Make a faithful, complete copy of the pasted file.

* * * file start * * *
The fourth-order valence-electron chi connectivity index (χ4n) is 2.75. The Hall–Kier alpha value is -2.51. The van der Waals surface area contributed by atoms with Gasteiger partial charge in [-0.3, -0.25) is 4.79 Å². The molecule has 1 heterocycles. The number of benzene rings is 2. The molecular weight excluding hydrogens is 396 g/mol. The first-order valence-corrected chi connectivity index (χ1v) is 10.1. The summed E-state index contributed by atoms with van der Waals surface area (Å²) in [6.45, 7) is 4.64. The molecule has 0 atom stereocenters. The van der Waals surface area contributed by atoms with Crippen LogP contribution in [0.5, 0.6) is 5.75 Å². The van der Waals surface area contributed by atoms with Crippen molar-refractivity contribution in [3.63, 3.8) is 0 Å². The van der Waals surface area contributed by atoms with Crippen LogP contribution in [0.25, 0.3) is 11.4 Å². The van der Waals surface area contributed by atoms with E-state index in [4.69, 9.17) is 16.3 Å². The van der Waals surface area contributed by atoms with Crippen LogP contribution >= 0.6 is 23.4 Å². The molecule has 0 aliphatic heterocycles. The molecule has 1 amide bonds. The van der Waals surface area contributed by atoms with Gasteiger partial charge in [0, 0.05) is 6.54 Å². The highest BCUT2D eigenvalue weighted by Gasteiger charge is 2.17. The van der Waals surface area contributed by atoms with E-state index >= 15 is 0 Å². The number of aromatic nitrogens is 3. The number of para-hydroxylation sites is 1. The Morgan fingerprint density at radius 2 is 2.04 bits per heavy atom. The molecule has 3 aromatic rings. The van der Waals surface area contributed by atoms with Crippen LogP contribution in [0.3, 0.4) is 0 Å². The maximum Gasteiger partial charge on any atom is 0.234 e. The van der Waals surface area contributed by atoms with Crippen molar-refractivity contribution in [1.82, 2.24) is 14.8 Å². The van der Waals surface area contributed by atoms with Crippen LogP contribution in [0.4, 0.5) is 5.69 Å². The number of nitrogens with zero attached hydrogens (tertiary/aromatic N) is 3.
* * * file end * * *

The fourth-order valence-electron chi connectivity index (χ4n) is 2.75. The Hall–Kier alpha value is -2.51. The van der Waals surface area contributed by atoms with Gasteiger partial charge in [-0.3, -0.25) is 4.79 Å². The molecule has 1 heterocycles. The number of benzene rings is 2. The molecular weight excluding hydrogens is 396 g/mol. The first-order valence-corrected chi connectivity index (χ1v) is 10.1. The summed E-state index contributed by atoms with van der Waals surface area (Å²) in [6.45, 7) is 4.64. The molecule has 0 atom stereocenters. The van der Waals surface area contributed by atoms with Crippen LogP contribution in [0.5, 0.6) is 5.75 Å². The van der Waals surface area contributed by atoms with Crippen molar-refractivity contribution in [3.63, 3.8) is 0 Å². The van der Waals surface area contributed by atoms with Crippen LogP contribution in [0.25, 0.3) is 11.4 Å². The van der Waals surface area contributed by atoms with E-state index in [4.69, 9.17) is 16.3 Å². The van der Waals surface area contributed by atoms with Crippen LogP contribution >= 0.6 is 23.4 Å². The molecule has 0 aliphatic heterocycles. The molecule has 1 amide bonds. The van der Waals surface area contributed by atoms with Gasteiger partial charge in [0, 0.05) is 6.54 Å². The highest BCUT2D eigenvalue weighted by Gasteiger charge is 2.17. The van der Waals surface area contributed by atoms with E-state index >= 15 is 0 Å². The number of aromatic nitrogens is 3. The number of para-hydroxylation sites is 1. The Morgan fingerprint density at radius 2 is 2.04 bits per heavy atom. The molecule has 3 aromatic rings. The van der Waals surface area contributed by atoms with Crippen LogP contribution in [0.3, 0.4) is 0 Å². The maximum Gasteiger partial charge on any atom is 0.234 e. The van der Waals surface area contributed by atoms with Crippen molar-refractivity contribution in [1.82, 2.24) is 14.8 Å². The van der Waals surface area contributed by atoms with Crippen LogP contribution in [0.4, 0.5) is 5.69 Å². The number of nitrogens with zero attached hydrogens (tertiary/aromatic N) is 3.